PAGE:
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Old 04-11-2012, 06:06 PM
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Originally Posted by Bat'71 View Post
This type of internecine fighting is just what the politicians want to see and are counting on; divide and conquer. Most of these arguments have to do with Church teaching and whether or not Catholics (of varied stripes) agree with the Church's tenets or not. As has been previously noted, the out-of-pocket cost of birth control pills run anywhere from about $108 to $720 per year, depending upon who someone wants to quote (and in some instances, zero for the indigent at health clinics.) Is this really a pressing health care need or crisis...I think not. Heck, High Schools hand out prophylactics these days and any number of clinics provide "free" birth control. If this is all we have to worry about with Health Care in this country we have it made; unfortunately this is not the case. What we're arguing about here is small potatoes. The real issue IMO is the heavy hand of Government dictating that religious organizations have to either provide what's arbitrarily dictated by the Federal bureaucrats (whether it's in keeping with the tenets of the religion in question or not) or drop health care altogether and pay a penalty. Welcome to the Brave New World of Obamacare, boys and girls. I can't wait to see what other little goodies the Feds will be coming out with next, I hope everyone will be on board with the next surprise as Secretary Sebelius unveils more of her grand plan as the months roll on; next year should be a doozy!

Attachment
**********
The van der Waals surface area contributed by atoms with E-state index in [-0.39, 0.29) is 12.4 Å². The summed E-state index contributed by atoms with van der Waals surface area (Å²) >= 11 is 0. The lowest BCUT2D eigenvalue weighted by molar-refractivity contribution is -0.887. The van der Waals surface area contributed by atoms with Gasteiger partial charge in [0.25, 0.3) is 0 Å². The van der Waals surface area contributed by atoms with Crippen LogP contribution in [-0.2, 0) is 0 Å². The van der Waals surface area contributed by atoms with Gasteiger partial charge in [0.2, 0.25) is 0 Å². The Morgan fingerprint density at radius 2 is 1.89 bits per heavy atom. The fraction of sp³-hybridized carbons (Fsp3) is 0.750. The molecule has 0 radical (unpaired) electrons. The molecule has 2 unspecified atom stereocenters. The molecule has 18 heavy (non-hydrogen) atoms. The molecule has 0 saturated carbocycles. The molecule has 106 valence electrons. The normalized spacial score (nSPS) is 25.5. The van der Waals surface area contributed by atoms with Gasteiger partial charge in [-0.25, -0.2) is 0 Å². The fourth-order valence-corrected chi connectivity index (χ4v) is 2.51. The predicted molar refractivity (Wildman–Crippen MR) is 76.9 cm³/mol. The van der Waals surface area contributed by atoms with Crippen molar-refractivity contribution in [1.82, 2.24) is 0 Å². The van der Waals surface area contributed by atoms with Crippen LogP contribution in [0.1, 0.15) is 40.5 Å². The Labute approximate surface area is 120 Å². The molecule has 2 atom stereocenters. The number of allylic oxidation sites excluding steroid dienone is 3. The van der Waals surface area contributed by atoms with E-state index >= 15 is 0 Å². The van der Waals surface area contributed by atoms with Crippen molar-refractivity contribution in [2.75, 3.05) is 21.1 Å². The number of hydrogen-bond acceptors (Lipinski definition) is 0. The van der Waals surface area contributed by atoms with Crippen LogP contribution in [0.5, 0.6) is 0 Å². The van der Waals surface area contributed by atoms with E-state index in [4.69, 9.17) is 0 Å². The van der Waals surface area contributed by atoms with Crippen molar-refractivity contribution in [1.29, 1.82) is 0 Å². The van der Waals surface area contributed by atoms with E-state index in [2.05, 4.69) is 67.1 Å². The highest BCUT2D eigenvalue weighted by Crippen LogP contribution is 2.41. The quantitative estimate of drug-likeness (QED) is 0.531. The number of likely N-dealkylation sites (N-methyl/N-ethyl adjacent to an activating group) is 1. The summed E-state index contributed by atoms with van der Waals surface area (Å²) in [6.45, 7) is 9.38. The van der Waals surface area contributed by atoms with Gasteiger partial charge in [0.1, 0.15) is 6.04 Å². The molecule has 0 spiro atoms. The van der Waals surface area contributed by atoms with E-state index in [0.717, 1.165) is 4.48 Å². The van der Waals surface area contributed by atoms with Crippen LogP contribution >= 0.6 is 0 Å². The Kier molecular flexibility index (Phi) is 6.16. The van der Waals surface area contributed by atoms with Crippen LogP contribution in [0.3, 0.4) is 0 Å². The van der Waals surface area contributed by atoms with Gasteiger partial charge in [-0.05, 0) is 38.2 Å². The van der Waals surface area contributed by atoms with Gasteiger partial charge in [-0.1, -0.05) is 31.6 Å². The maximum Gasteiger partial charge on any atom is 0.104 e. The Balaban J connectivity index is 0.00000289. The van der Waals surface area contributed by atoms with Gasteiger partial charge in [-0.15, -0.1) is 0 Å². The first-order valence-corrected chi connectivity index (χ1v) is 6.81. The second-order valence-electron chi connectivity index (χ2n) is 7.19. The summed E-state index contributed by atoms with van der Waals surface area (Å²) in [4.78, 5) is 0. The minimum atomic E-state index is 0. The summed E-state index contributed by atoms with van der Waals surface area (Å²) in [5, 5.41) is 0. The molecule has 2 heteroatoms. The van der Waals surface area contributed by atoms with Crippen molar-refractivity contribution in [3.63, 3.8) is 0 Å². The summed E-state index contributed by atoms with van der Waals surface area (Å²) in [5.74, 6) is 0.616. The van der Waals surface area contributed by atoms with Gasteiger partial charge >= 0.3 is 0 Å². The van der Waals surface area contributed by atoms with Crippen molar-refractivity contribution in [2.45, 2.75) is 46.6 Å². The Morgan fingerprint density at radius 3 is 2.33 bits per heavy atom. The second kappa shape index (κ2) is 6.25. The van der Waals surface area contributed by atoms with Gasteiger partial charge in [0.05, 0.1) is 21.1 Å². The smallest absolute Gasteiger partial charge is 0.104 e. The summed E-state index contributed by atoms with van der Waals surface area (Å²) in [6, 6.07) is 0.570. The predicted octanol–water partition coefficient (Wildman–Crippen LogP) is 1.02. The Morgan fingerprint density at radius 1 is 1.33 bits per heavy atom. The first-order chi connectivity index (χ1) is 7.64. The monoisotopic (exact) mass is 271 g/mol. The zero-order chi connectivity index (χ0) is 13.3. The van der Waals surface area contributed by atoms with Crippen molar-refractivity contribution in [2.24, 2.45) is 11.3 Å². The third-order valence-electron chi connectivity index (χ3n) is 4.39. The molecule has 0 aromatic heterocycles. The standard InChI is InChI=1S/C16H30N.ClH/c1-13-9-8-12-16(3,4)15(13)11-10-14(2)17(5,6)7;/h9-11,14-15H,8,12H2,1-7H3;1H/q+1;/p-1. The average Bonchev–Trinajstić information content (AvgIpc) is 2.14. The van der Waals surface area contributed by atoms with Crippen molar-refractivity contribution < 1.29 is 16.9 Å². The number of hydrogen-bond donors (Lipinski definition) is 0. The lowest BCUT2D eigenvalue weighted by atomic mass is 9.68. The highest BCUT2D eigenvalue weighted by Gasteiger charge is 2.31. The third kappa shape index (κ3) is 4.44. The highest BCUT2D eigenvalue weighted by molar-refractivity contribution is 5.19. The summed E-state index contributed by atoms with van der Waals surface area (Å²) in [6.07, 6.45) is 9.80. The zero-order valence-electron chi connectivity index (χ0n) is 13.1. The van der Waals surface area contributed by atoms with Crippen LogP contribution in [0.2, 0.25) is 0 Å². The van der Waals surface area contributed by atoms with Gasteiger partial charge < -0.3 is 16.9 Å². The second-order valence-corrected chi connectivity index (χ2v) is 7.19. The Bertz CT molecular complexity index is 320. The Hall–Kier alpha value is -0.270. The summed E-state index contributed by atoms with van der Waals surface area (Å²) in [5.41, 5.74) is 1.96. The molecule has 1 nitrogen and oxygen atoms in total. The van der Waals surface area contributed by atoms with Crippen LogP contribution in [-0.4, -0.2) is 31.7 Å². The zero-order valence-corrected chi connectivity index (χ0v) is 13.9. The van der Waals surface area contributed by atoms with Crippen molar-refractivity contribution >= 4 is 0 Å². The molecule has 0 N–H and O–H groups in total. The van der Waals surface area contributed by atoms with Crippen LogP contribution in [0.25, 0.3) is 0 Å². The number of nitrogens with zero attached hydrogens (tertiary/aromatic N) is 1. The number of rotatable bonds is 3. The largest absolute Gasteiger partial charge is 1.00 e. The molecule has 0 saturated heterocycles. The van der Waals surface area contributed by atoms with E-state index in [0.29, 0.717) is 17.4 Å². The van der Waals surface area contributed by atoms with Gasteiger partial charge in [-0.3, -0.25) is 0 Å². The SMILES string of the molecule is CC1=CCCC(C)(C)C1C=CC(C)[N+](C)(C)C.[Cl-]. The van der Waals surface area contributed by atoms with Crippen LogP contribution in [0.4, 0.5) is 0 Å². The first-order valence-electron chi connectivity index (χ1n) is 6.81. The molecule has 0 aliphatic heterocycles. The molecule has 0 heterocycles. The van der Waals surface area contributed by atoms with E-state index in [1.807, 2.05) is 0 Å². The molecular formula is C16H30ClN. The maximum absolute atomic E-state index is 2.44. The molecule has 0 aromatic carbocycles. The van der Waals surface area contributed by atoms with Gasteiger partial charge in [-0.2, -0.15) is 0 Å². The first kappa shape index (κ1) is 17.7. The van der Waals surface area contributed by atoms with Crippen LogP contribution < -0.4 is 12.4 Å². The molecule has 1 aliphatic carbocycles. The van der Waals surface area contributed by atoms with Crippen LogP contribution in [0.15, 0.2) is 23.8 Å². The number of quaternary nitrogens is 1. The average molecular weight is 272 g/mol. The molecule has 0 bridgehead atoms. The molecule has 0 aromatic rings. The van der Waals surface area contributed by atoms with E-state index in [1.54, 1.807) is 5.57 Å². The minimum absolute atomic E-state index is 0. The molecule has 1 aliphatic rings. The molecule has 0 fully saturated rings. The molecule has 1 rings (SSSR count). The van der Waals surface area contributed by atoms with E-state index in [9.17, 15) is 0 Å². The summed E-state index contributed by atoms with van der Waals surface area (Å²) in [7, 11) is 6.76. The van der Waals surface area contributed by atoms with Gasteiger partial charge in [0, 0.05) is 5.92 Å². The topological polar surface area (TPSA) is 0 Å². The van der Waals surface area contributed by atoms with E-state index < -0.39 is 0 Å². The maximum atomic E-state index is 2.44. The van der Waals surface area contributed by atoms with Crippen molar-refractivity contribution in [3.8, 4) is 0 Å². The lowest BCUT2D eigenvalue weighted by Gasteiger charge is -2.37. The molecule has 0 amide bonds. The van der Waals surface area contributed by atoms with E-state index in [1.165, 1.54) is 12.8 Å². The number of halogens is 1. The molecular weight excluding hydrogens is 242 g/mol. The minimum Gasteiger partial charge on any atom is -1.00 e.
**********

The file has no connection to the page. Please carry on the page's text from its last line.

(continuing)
Although I don't like the Obamacare program as it is constructed, we have major health care issues. That was not the basis of this thread however, so the discussion has been mostly on track with the original post.

Since we are diverging - 2 things are wrong with our health care system - it is too expensive and it isn't based on results (and the results are not good compared to the costs).

We need an overhaul that addresses both of these items - cost and results. It is not terribly difficult to resolve - there is at least one country's model we could follow - but it is politically charged/nearly political suicide.
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Old 04-11-2012, 06:13 PM
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Originally Posted by UDDoug View Post
Like everyone who is self insured UD uses a health I sura ce company to process claims. The claims administrator says there is no way they can tell what is being prescribed for medical necessity and what is being prescribed for contraception. Most Catholic hospitals are in the same position. There are more than a few diocese that have the same issue. The same drug may be prescribed to one person and be ok because it is medically necessary and not to another. Birth control drugs have other purposes besides contraception.